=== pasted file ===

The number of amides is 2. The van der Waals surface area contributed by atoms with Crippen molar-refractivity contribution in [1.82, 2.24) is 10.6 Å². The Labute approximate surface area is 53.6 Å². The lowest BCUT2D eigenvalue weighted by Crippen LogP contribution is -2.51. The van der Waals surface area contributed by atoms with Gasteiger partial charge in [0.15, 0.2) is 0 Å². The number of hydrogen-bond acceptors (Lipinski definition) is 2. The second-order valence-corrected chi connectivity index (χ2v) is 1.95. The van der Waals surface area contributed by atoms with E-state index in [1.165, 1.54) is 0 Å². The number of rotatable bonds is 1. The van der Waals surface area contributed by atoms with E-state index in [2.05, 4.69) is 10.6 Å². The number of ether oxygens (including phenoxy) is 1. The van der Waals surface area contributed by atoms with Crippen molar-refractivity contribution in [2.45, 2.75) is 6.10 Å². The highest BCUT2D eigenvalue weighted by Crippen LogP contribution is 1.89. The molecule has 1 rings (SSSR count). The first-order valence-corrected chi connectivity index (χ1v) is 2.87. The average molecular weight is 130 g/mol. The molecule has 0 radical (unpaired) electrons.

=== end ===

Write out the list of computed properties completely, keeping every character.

The number of amides is 2. The van der Waals surface area contributed by atoms with Crippen molar-refractivity contribution in [1.82, 2.24) is 10.6 Å². The Labute approximate surface area is 53.6 Å². The lowest BCUT2D eigenvalue weighted by Crippen LogP contribution is -2.51. The van der Waals surface area contributed by atoms with Gasteiger partial charge in [0.15, 0.2) is 0 Å². The number of hydrogen-bond acceptors (Lipinski definition) is 2. The second-order valence-corrected chi connectivity index (χ2v) is 1.95. The van der Waals surface area contributed by atoms with E-state index in [1.165, 1.54) is 0 Å². The number of rotatable bonds is 1. The van der Waals surface area contributed by atoms with E-state index in [2.05, 4.69) is 10.6 Å². The number of ether oxygens (including phenoxy) is 1. The van der Waals surface area contributed by atoms with Crippen molar-refractivity contribution in [2.45, 2.75) is 6.10 Å². The highest BCUT2D eigenvalue weighted by Crippen LogP contribution is 1.89. The molecule has 1 rings (SSSR count). The first-order valence-corrected chi connectivity index (χ1v) is 2.87. The average molecular weight is 130 g/mol. The molecule has 0 radical (unpaired) electrons.